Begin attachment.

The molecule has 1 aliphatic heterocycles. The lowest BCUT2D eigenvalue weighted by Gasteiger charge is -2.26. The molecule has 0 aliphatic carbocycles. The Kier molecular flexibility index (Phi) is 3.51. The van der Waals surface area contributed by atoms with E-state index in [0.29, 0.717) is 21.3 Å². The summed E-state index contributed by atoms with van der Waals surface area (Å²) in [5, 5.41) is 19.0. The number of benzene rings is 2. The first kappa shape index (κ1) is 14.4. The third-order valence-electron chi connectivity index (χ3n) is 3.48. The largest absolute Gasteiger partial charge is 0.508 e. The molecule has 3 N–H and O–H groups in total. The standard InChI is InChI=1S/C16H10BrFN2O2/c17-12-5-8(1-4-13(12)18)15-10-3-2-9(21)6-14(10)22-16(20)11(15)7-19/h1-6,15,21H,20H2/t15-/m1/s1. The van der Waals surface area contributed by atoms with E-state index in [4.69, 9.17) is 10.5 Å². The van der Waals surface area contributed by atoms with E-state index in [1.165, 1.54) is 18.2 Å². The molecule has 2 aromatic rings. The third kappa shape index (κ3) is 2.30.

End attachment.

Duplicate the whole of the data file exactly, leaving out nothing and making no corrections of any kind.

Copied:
The molecule has 1 aliphatic heterocycles. The lowest BCUT2D eigenvalue weighted by Gasteiger charge is -2.26. The molecule has 0 aliphatic carbocycles. The Kier molecular flexibility index (Phi) is 3.51. The van der Waals surface area contributed by atoms with E-state index in [0.29, 0.717) is 21.3 Å². The summed E-state index contributed by atoms with van der Waals surface area (Å²) in [5, 5.41) is 19.0. The number of benzene rings is 2. The first kappa shape index (κ1) is 14.4. The third-order valence-electron chi connectivity index (χ3n) is 3.48. The largest absolute Gasteiger partial charge is 0.508 e. The molecule has 3 N–H and O–H groups in total. The standard InChI is InChI=1S/C16H10BrFN2O2/c17-12-5-8(1-4-13(12)18)15-10-3-2-9(21)6-14(10)22-16(20)11(15)7-19/h1-6,15,21H,20H2/t15-/m1/s1. The van der Waals surface area contributed by atoms with E-state index in [4.69, 9.17) is 10.5 Å². The van der Waals surface area contributed by atoms with E-state index in [1.165, 1.54) is 18.2 Å². The molecule has 2 aromatic rings. The third kappa shape index (κ3) is 2.30.